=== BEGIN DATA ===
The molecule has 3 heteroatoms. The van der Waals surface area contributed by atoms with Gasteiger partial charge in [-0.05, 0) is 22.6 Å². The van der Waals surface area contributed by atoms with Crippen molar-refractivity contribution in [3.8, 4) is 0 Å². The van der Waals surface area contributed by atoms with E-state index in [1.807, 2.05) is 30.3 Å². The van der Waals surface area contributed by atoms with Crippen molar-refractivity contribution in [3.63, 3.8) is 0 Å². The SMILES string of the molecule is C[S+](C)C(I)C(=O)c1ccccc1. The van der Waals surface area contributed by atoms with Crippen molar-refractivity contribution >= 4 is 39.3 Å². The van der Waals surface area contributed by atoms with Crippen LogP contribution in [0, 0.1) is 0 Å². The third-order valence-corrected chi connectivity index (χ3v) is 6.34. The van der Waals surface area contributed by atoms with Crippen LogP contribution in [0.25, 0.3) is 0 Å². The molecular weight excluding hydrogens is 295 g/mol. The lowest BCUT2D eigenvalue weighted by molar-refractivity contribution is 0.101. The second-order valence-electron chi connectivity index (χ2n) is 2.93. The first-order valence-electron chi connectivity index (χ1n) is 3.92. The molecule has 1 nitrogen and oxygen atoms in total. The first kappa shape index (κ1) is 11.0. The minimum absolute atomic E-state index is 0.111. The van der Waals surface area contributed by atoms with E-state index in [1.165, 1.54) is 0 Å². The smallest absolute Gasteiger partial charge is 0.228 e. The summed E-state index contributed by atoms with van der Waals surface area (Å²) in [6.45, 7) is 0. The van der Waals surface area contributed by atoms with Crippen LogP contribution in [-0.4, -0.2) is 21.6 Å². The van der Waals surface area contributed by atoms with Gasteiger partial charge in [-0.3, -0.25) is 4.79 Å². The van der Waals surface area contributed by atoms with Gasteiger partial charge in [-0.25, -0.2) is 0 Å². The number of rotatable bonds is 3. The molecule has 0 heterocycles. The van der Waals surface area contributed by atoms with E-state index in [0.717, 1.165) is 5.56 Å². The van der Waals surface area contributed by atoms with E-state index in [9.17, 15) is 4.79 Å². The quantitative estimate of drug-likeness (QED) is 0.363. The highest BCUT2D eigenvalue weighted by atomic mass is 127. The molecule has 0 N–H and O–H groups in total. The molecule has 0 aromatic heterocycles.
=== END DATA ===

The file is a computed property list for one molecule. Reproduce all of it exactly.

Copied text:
The molecule has 3 heteroatoms. The van der Waals surface area contributed by atoms with Gasteiger partial charge in [-0.05, 0) is 22.6 Å². The van der Waals surface area contributed by atoms with Crippen molar-refractivity contribution in [3.8, 4) is 0 Å². The van der Waals surface area contributed by atoms with E-state index in [1.807, 2.05) is 30.3 Å². The van der Waals surface area contributed by atoms with Crippen molar-refractivity contribution in [3.63, 3.8) is 0 Å². The SMILES string of the molecule is C[S+](C)C(I)C(=O)c1ccccc1. The van der Waals surface area contributed by atoms with Crippen molar-refractivity contribution >= 4 is 39.3 Å². The van der Waals surface area contributed by atoms with Crippen LogP contribution in [0, 0.1) is 0 Å². The third-order valence-corrected chi connectivity index (χ3v) is 6.34. The van der Waals surface area contributed by atoms with Crippen LogP contribution in [0.25, 0.3) is 0 Å². The molecular weight excluding hydrogens is 295 g/mol. The lowest BCUT2D eigenvalue weighted by molar-refractivity contribution is 0.101. The second-order valence-electron chi connectivity index (χ2n) is 2.93. The first-order valence-electron chi connectivity index (χ1n) is 3.92. The molecule has 1 nitrogen and oxygen atoms in total. The first kappa shape index (κ1) is 11.0. The minimum absolute atomic E-state index is 0.111. The van der Waals surface area contributed by atoms with E-state index in [1.165, 1.54) is 0 Å². The smallest absolute Gasteiger partial charge is 0.228 e. The summed E-state index contributed by atoms with van der Waals surface area (Å²) in [6.45, 7) is 0. The van der Waals surface area contributed by atoms with Crippen LogP contribution in [-0.4, -0.2) is 21.6 Å². The van der Waals surface area contributed by atoms with Gasteiger partial charge in [-0.3, -0.25) is 4.79 Å². The van der Waals surface area contributed by atoms with Gasteiger partial charge in [-0.25, -0.2) is 0 Å². The number of rotatable bonds is 3. The molecule has 0 heterocycles. The van der Waals surface area contributed by atoms with E-state index in [0.717, 1.165) is 5.56 Å². The van der Waals surface area contributed by atoms with E-state index in [9.17, 15) is 4.79 Å². The quantitative estimate of drug-likeness (QED) is 0.363. The highest BCUT2D eigenvalue weighted by atomic mass is 127. The molecule has 0 N–H and O–H groups in total. The molecule has 0 aromatic heterocycles.